For how long should you keep tax records?

March 26, 2010 11:58:05 AM PDT
If you find yourself pawing through piles of paper at tax time, you're not alone. A Consumer Reports money adviser says knowing what to keep and what to throw away are crucial to staying on top of your finances.

About 16 percent of us have lost money because we couldn't find an important paper.

When Josephine Bentley-Vega was audited five years ago, she was panic stricken. For years she had just stuffed her financial paperwork in boxes and bags.

"I spent hundreds of hours with different piles of paper on the floor. And it was just a, just a nightmare," she said.

Josephine has developed a much better system with the help of a professional organizer. Consumer Reports Money Adviser's Greg Daugherty says a big hurdle in conquering piles of paper is that we don't throw enough out.

"You only need to save your bank statements for one year, unless you use them to prove deductions that you claim on your tax return. Otherwise it's seven years, which is the same as your tax return," he said.

You can also get rid of utility and service bills after you get the new bill. And consider going paperless.

"You can avoid getting paper bills in the first place if you pay your monthly bills online," Daugherty said.

But what about those bank deposits, credit card receipts, and ATM records cluttering up your life?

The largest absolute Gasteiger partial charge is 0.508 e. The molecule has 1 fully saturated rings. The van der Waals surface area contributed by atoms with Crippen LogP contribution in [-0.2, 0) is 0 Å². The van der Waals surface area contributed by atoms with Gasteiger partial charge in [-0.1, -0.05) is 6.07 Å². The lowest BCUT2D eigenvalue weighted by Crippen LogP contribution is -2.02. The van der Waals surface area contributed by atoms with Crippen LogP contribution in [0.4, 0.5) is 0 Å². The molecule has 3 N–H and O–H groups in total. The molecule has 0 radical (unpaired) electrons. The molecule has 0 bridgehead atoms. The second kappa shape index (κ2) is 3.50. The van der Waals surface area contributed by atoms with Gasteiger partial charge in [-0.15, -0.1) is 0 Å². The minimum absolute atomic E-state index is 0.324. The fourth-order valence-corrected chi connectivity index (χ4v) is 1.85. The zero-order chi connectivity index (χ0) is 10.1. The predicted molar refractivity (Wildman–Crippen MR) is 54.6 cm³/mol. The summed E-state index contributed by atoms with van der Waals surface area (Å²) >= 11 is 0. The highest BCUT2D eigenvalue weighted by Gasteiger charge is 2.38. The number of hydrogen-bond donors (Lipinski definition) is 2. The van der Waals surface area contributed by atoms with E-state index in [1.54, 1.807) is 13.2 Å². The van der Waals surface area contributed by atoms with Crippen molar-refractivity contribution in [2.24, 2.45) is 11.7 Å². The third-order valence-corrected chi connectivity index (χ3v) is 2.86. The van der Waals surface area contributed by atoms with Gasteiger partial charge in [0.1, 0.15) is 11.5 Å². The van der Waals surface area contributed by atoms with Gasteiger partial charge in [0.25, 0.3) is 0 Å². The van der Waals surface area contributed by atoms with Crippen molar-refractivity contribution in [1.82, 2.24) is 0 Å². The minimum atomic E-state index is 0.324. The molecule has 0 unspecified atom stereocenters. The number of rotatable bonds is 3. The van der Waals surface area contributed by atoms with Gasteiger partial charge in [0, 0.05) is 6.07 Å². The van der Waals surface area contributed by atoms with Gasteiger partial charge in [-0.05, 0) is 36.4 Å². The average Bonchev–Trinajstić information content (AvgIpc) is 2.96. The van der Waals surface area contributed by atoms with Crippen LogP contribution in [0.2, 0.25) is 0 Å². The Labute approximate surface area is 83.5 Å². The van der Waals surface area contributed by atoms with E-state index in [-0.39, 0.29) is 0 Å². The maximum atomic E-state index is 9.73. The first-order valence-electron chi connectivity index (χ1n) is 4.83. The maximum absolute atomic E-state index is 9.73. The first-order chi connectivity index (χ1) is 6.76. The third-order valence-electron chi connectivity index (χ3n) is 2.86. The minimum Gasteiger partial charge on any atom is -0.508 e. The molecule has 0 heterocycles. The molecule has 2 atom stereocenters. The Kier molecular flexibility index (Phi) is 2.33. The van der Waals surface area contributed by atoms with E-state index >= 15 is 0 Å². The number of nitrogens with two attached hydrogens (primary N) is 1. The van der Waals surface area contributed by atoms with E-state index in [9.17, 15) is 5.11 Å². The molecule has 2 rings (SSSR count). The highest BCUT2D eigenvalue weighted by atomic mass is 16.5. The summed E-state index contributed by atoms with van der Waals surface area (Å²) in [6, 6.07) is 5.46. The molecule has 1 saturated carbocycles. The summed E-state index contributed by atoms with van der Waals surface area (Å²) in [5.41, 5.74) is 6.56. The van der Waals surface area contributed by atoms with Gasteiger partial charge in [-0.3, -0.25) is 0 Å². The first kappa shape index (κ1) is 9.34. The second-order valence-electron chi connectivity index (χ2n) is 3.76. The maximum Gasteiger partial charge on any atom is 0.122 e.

"You can toss these scraps after checking them against your bank or credit card statements," Daugherty said.

However, Consumer Reports says there are documents you should never throw away and that should be stored in a safe deposit box.

Birth and death certificates, marriage licenses, Social Security cards, and vehicle titles are some examples.

When you're tossing stuff though, Consumer Reports advises using a shredder so that no one can steal important information by going through your trash.

Josephine says getting organized allows her to be more productive and a lot less anxious.

"You can sleep well at night," Josephine said.

Another piece of advice from Consumer Reports is to make copies of anything you store in a safe deposit box so that you have them on hand for easy reference in case you need the information.

Consumer Reports is published by Consumers Union. Both Consumer Reports and Consumers Union are not-for-profit organizations that accept no advertising. Neither has any commercial relationship with any advertiser or sponsor on this site.

(All Consumer Reports Material Copyright 2010. Consumers Union of U.S. Inc. ALL RIGHTS RESERVED.)


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